Prop 51 bond measure pits school needs against worries over state debt
California voters have a decision to make on the general election ballot: approve $9 billion in bonds for school and community college construction projects and modernization, or reject it to avoid adding to the state debt.
Voters appear split on the measure known as Proposition 51. The Public Policy Institute of California found in a September survey that 47 percent of likely voters polled support the measure while 43 percent oppose it. The proposition will need a simple majority to pass.
Third-grader Jade Rosa likely doesn't know anything about the forces aligning for and against Prop 51. She and her classmates do know that theirs is a portable classroom at Felton Elementary School in Lennox, just a few minutes from the Los Angeles International Airport.
During a recent visit, Jade had just finished a math test, and was taking a break to work on a coloring project.
"I’m drawing Seedot," she said. "It’s a Pokemon, he’s really cute."
All seems normal in Jade's classroom until you step outside and hear the roar of the jet engines overhead. Unlike other buildings on campus, these portables don't have sound protection and some of the noise filters into the classroom.
Jade's classroom also doesn’t have any natural light. The windows have been blocked out.
"They are covered, there's like a board on the outside part that covers it. I'm not exactly sure how that was was made,"said Elizabeth Franco, Jade's teacher. "It's always been like that."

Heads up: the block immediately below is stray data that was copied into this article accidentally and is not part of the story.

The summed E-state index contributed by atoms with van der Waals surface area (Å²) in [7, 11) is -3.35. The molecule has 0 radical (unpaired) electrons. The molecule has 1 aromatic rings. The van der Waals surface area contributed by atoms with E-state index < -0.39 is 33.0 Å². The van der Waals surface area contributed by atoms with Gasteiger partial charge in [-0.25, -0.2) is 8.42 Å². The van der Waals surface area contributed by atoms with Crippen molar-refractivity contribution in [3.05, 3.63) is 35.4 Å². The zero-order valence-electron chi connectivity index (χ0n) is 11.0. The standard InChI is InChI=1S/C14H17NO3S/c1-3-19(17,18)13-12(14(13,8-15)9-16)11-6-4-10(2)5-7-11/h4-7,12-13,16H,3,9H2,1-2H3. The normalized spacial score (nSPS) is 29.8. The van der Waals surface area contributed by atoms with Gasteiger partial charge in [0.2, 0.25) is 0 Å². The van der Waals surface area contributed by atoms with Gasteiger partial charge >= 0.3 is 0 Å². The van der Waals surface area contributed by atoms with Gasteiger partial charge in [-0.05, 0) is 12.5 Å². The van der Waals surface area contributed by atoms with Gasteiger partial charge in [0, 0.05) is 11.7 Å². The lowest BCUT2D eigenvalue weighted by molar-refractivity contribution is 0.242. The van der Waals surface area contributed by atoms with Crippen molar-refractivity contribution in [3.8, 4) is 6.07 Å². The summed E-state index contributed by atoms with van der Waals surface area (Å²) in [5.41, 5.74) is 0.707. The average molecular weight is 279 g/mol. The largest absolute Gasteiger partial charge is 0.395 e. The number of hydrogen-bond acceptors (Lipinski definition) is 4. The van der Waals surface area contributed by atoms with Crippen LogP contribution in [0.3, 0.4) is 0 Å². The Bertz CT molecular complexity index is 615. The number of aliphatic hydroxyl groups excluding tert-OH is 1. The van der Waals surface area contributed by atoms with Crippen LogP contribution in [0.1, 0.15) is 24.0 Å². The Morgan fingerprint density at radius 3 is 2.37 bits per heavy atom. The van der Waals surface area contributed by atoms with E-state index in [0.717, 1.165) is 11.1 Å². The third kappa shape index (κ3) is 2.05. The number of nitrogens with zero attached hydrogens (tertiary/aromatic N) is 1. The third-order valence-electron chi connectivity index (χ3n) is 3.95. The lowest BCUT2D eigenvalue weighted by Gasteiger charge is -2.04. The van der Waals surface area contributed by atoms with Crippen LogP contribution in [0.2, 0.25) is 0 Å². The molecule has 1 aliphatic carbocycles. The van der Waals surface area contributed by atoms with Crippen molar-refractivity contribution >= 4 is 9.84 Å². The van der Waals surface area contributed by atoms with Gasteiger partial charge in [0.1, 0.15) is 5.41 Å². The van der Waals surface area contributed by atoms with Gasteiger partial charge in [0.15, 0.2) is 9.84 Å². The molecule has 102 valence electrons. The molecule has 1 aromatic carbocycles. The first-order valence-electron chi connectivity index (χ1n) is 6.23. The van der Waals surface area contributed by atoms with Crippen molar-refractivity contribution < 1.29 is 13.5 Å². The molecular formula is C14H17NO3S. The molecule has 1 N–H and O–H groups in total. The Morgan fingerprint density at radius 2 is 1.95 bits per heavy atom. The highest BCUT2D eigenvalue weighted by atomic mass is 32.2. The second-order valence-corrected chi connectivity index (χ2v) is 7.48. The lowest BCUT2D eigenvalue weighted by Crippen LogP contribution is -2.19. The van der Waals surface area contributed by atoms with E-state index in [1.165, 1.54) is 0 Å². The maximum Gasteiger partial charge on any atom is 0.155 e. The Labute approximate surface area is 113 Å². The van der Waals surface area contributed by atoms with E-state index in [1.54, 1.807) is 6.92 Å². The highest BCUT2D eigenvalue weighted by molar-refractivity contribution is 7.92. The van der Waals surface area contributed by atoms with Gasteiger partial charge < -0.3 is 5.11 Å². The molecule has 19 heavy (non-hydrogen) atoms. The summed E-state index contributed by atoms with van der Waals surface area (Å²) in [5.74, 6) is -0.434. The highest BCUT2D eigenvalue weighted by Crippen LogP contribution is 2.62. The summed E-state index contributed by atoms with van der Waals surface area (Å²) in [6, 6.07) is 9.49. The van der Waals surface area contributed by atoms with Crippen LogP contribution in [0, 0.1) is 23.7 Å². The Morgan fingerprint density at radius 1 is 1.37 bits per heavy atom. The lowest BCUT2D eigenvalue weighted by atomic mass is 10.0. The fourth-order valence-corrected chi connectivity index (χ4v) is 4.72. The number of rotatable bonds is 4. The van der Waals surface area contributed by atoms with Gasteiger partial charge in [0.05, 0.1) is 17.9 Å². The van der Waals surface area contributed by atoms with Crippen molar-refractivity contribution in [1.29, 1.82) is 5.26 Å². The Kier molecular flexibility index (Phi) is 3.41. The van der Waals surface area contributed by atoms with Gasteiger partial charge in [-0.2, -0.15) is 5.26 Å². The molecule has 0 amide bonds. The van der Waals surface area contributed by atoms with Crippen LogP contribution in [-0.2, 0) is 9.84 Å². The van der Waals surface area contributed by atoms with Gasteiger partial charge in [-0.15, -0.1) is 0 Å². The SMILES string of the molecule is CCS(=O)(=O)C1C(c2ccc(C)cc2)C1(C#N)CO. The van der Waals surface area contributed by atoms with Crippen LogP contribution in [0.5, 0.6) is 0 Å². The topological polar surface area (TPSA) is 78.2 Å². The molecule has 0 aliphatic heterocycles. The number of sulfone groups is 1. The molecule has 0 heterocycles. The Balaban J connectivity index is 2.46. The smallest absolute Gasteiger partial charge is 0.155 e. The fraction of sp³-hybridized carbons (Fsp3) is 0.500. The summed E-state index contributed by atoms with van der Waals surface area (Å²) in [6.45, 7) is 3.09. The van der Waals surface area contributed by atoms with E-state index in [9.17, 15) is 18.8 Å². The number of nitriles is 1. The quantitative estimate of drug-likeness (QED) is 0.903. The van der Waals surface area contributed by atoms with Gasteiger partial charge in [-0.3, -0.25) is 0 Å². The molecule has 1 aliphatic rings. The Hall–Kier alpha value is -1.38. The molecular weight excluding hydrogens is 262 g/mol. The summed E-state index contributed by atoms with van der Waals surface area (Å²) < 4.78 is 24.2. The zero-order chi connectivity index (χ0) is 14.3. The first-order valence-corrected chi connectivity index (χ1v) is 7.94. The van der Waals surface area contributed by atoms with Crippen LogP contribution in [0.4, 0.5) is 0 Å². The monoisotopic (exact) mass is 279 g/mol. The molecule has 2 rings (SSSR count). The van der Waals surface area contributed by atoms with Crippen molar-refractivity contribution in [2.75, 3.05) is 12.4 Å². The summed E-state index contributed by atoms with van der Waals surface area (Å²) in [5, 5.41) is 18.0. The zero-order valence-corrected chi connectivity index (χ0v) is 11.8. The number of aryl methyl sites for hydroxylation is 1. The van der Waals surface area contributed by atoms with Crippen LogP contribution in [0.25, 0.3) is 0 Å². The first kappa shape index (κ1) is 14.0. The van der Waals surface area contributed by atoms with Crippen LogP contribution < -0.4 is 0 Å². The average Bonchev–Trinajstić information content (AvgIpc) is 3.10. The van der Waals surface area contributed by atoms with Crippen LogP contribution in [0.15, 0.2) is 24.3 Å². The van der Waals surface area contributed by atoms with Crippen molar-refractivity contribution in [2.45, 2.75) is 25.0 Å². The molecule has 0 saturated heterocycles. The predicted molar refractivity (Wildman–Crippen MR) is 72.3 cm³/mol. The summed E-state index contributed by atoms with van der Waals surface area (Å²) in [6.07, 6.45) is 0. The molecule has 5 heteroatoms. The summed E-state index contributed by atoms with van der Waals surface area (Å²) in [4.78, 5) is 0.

Franco said in her 14 years of teaching, she’s never had a classroom with a window.
"It’s almost like, just that’s the way it is. I’ve never experienced anything else," Franco said.
Kent Taylor, superintendent of the Lennox School District of which Felton Elementary is a part, said the windows are blocked for security reasons, but it also serves as a way to dampen the airplane noise.
The district doesn't have the funds to sound-proof the portable buildings, according to Taylor. The permanent classrooms are eligible for special funding that the temporary buildings don't qualify for. All of this creates an equity problem, he said. Some kids get to learn in quiet rooms, others don't.
If approved, Prop 51 will authorize $9 billion in general obligation bonds for new construction and improvement projects at K-12 schools, community colleges and vocational and charter schools. For Taylor, that means replacing portable buildings with permanent ones and upgrading his district's aging school infrastructure. Several schools in the district are more than 50 years old.
"So if we get another 10 million because of Prop 51, we’re so excited," he said as he talked over the plane noise. "It doesn’t meet all of our needs, but it certainly helps our students so much. So we’re encouraging the voters: please think about our kids."
The school's principal, Norma Martinez, said kids in more affluent communities don't have to deal with portables at their schools as frequently as those in less affluent areas.